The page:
This attractive and ennobling theme is presented to us in the poem though the story of Nanda, a cousin of Lord Buddha, and his apparently forced conversion to the monastic order by the Master himself. The substance of the poem is therefore borrowed from Buddhist legends of considerable historical value, so far as the people of India and the East are concerned, and also of proved poetic value, having been built up long ago into a poem by Aswaghosha in Sanskrit. But the authors of the ‘Soundaranandam’ in Telugu exhibit a rare originality and independence in their treatment of the story. In Aswaghosha’s poem, the central dramatic incident of the conversion of Nanda to the monastic order is professedly utilised to demonstrate the supernatural powers of the Master, and to provide an opportunity to the poet for propaganda for Buddhism and a popular exposition of the tenets of the then new religion. The modem Telugu poets, on the other hand, deal with the story realistically and psychologically, endeavouring and fairly successfully–to present the startling incident and its repercussions as the natural outcome of the characters and the peculiar situations in which they are placed. The human appeal and poetic value of the story are therefore considerably enhanced–though the authors are obliged to develop the story subsequent to the main incident of conversion along independent lines, relying upon their imagination and without any historical authority, to illustrate their chosen theme with consistency.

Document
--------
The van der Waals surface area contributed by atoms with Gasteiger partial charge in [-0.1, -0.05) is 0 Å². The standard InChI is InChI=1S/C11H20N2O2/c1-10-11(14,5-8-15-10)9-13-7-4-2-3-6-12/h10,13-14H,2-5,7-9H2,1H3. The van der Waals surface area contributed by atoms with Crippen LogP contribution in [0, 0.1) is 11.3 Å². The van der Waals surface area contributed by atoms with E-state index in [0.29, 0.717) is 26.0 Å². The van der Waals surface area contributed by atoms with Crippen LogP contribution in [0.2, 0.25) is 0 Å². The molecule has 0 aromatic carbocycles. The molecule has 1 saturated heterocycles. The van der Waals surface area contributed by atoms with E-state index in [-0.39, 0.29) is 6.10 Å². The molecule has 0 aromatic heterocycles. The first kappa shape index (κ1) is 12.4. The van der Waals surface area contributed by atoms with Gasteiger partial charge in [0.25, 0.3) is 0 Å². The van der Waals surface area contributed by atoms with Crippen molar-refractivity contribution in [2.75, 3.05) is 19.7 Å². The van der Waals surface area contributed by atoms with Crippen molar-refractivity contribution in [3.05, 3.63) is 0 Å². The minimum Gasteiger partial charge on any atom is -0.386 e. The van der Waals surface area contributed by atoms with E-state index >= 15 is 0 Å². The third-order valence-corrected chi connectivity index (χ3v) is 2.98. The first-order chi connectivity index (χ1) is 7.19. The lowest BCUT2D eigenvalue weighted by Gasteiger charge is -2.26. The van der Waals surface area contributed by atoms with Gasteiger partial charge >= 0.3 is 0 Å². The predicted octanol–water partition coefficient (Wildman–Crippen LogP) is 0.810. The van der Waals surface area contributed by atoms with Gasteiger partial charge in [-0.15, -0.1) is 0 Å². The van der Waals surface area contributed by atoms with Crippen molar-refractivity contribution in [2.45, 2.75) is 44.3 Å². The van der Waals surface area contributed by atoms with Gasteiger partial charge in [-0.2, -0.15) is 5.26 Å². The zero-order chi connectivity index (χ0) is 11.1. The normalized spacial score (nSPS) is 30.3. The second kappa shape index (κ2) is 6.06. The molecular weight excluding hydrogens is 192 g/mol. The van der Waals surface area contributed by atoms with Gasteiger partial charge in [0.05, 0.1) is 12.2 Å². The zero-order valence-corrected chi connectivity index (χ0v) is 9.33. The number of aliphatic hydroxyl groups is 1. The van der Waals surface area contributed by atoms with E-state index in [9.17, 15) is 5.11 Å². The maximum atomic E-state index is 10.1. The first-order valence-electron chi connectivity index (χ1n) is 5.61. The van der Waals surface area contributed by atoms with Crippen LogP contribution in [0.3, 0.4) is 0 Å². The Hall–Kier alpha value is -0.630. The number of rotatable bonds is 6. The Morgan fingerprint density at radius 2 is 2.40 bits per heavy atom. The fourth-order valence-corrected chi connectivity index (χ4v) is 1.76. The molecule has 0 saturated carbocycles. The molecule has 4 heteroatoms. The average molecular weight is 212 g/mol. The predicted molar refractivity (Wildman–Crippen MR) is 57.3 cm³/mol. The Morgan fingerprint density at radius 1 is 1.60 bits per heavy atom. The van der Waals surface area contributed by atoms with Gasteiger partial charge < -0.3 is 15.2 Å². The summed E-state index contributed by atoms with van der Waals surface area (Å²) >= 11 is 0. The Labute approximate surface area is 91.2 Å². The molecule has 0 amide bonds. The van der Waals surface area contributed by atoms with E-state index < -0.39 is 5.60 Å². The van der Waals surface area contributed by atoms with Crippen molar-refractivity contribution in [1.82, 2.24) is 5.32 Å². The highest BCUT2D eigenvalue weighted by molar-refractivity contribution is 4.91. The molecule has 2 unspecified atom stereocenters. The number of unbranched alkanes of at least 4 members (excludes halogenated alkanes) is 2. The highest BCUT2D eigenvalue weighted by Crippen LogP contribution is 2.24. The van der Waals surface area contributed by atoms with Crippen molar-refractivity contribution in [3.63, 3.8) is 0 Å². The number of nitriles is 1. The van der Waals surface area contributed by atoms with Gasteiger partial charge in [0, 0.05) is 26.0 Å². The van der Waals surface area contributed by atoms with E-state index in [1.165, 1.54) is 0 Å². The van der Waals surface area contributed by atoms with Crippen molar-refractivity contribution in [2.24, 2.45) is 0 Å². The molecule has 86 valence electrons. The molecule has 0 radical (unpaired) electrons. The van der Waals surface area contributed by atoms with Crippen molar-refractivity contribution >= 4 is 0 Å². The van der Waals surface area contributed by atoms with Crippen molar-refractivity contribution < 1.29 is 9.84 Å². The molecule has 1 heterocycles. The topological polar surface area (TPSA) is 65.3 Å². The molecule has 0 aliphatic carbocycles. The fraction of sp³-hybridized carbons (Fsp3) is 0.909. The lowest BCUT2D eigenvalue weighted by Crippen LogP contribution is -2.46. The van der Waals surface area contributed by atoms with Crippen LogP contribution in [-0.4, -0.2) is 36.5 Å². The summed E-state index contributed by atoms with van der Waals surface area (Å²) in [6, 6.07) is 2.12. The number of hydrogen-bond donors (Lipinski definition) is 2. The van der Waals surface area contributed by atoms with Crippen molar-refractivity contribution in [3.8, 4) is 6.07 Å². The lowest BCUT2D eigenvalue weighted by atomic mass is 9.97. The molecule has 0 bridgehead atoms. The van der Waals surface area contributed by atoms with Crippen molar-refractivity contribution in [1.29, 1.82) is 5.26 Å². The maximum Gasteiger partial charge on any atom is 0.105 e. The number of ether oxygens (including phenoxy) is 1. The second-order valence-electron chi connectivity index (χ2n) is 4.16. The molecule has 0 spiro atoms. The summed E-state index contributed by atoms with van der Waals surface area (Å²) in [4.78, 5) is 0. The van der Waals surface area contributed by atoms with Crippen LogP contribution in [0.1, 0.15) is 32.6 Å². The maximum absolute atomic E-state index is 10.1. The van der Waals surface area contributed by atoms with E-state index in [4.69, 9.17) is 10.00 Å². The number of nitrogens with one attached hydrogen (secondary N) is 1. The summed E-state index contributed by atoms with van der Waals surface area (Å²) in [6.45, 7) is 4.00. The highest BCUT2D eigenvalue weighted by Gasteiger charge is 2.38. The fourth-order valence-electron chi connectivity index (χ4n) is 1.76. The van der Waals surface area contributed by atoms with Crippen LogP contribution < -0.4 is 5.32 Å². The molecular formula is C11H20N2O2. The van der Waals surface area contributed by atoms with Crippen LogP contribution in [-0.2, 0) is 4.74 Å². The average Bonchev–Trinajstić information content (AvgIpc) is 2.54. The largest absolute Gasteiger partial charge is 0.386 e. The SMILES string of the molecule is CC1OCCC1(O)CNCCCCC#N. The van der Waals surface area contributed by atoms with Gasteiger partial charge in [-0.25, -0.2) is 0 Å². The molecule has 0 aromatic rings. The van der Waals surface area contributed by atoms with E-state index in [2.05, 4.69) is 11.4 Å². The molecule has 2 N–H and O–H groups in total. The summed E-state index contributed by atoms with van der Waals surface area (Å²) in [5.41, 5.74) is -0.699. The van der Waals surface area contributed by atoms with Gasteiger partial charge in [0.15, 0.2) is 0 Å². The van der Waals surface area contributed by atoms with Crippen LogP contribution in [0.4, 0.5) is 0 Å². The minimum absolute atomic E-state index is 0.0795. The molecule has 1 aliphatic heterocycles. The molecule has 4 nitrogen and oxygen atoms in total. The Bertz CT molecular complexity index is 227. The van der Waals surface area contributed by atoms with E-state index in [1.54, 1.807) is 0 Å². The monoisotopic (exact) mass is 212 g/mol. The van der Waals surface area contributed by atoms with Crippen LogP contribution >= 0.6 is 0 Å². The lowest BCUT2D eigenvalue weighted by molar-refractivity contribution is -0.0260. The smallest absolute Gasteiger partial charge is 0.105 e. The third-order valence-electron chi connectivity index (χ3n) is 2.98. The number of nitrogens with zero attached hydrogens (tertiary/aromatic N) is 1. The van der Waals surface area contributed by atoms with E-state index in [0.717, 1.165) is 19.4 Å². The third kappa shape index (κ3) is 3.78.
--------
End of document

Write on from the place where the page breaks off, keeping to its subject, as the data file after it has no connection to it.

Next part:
The most unique feature of the poem, so rare in modem poetical compositions in our regional languages, is the remarkable structural symmetry and orderly development of the theme and story, and the consequent unity of impression so essential for aesthetic delight. The achievement, in this poem, is due to the deliberate choice of a powerful theme, the happy discovery of a popular story with a dramatic central incident illustrating the theme in essentials, and the wise decision to deal with the traditional material” of the story with the freedom necessary to render it a perfect expression of the theme and a rare degree of the poetic temperament, the capacity for evolving an adequate poetic form for a powerful theme and a material of considerable magnitude. In the first canto, the main events in the historic career of Lord Buddha–his glorious renunciation, his heroic search for Truth, his enlightenment, and his efforts to propagate his new faith–are all covered briefly in a few verses, and very soon the story may be said to begin, with a description of the return of the Lord to his native city, Kapilavastu, the enthusiasm with which he was welcomed, the popularity of his message of love and compassion, and the rapid accessions to the monastic order instituted by him. Thus the scene is painted and the atmosphere created in which the dramatic events of the story have to be conceived. With admirable tact and economy, the essence of the teaching of the Buddha is here presented in a few verses which bring out the simplicity, the human appeal and the spiritual comfort conveyed to the people: